I’ve never been good at concealing things. I can keep other people’s secrets totally reliably, but all my natural instincts are to be open, straightforward, and plain-speaking about my own life. I have written candidly about my mental health in the past, and for me that is much much easier than concealing the difficulties I’ve experienced. This new facet of my life will be no different. After last week’s disaster I finally started to feel that life was maybe worth living again when I decided that I would proceed with the original plan (slightly modified) with or without the piece of paper. I also now know that getting that piece of paper might be difficult, and a battle, an uphill struggle – the person I saw last week told me that “intelligent women were a problem” and that I was “very complicated”. I became so distressed during the appointment that I ended up self-injuring. My husband and I will continue to fight on, but my new life and way of living has already started and I need to be open about it now because concealing it is destroying me from the inside.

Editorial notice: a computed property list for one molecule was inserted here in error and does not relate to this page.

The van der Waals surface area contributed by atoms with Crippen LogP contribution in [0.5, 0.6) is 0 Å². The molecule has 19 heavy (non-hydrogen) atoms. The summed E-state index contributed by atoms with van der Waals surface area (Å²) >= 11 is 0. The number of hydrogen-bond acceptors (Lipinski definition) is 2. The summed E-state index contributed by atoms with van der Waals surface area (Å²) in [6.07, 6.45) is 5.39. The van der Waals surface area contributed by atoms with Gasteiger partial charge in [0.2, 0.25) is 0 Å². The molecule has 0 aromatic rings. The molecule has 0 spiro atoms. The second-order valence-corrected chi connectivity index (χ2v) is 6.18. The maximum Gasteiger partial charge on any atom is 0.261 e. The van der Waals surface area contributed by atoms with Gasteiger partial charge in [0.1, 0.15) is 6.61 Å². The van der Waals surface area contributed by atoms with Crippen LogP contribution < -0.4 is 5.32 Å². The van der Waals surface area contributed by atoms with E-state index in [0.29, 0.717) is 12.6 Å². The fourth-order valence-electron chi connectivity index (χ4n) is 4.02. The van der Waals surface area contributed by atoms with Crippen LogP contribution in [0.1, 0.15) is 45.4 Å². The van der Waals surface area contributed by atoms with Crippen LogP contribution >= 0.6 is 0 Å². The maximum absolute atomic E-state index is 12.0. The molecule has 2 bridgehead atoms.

I don’t expect most people reading this will grasp the full enormity of what has happened to me since the summer. I do know that other people have been through the same thing and will fully understand. Some who’ve known me a while and have a little knowledge of their own might not be surprised. Maybe some won’t believe me at all (hence part of the desire for the piece of paper). Some might not have the faintest clue what I’m even going on about and will reach for Google to try to make sense of it all. Or perhaps think I’m even more crackers than I always have been and will wander off for a cup of tea, scratching their heads as they go!!!

However, for me, this is huge. The biggest thing that has ever happened to me. No question. It dwarfs getting married, getting my degree, burying my relatives, even discovering I can’t have children (I’m not talking here about whether things are good or bad, just about their magnitude in my life). This is the biggest. Is it good or bad? The answer at the moment is probably both, to some degree, although the question is much more complicated than that – and a discussion for a future post. In general, though, I believe this new knowledge will transform my life – it already has in many ways.